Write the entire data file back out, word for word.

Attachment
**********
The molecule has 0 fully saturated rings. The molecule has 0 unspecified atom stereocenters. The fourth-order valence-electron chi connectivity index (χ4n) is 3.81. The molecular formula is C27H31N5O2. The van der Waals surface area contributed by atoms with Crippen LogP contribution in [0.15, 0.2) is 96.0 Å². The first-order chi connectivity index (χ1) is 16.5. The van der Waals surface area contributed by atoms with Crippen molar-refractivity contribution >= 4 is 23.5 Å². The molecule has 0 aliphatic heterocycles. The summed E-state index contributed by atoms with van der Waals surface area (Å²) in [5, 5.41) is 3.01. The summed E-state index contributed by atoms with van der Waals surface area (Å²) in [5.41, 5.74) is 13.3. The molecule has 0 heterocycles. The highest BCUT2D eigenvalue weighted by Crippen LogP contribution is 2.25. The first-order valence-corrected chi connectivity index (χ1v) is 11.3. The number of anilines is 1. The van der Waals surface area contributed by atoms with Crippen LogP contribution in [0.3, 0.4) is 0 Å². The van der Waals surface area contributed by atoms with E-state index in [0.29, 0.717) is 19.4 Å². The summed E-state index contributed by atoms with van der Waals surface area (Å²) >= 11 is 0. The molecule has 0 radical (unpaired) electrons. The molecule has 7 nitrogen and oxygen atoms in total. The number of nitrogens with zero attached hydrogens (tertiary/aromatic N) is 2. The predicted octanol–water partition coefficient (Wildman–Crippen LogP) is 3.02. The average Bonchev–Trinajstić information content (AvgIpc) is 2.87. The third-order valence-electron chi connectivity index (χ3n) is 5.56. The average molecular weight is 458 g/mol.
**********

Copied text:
The molecule has 0 fully saturated rings. The molecule has 0 unspecified atom stereocenters. The fourth-order valence-electron chi connectivity index (χ4n) is 3.81. The molecular formula is C27H31N5O2. The van der Waals surface area contributed by atoms with Crippen LogP contribution in [0.15, 0.2) is 96.0 Å². The first-order chi connectivity index (χ1) is 16.5. The van der Waals surface area contributed by atoms with Crippen molar-refractivity contribution >= 4 is 23.5 Å². The molecule has 0 aliphatic heterocycles. The summed E-state index contributed by atoms with van der Waals surface area (Å²) in [5, 5.41) is 3.01. The summed E-state index contributed by atoms with van der Waals surface area (Å²) in [5.41, 5.74) is 13.3. The molecule has 0 heterocycles. The highest BCUT2D eigenvalue weighted by Crippen LogP contribution is 2.25. The first-order valence-corrected chi connectivity index (χ1v) is 11.3. The number of anilines is 1. The van der Waals surface area contributed by atoms with Crippen LogP contribution in [0.3, 0.4) is 0 Å². The van der Waals surface area contributed by atoms with E-state index in [0.29, 0.717) is 19.4 Å². The summed E-state index contributed by atoms with van der Waals surface area (Å²) >= 11 is 0. The molecule has 0 radical (unpaired) electrons. The molecule has 7 nitrogen and oxygen atoms in total. The number of nitrogens with zero attached hydrogens (tertiary/aromatic N) is 2. The predicted octanol–water partition coefficient (Wildman–Crippen LogP) is 3.02. The average Bonchev–Trinajstić information content (AvgIpc) is 2.87. The third-order valence-electron chi connectivity index (χ3n) is 5.56. The average molecular weight is 458 g/mol.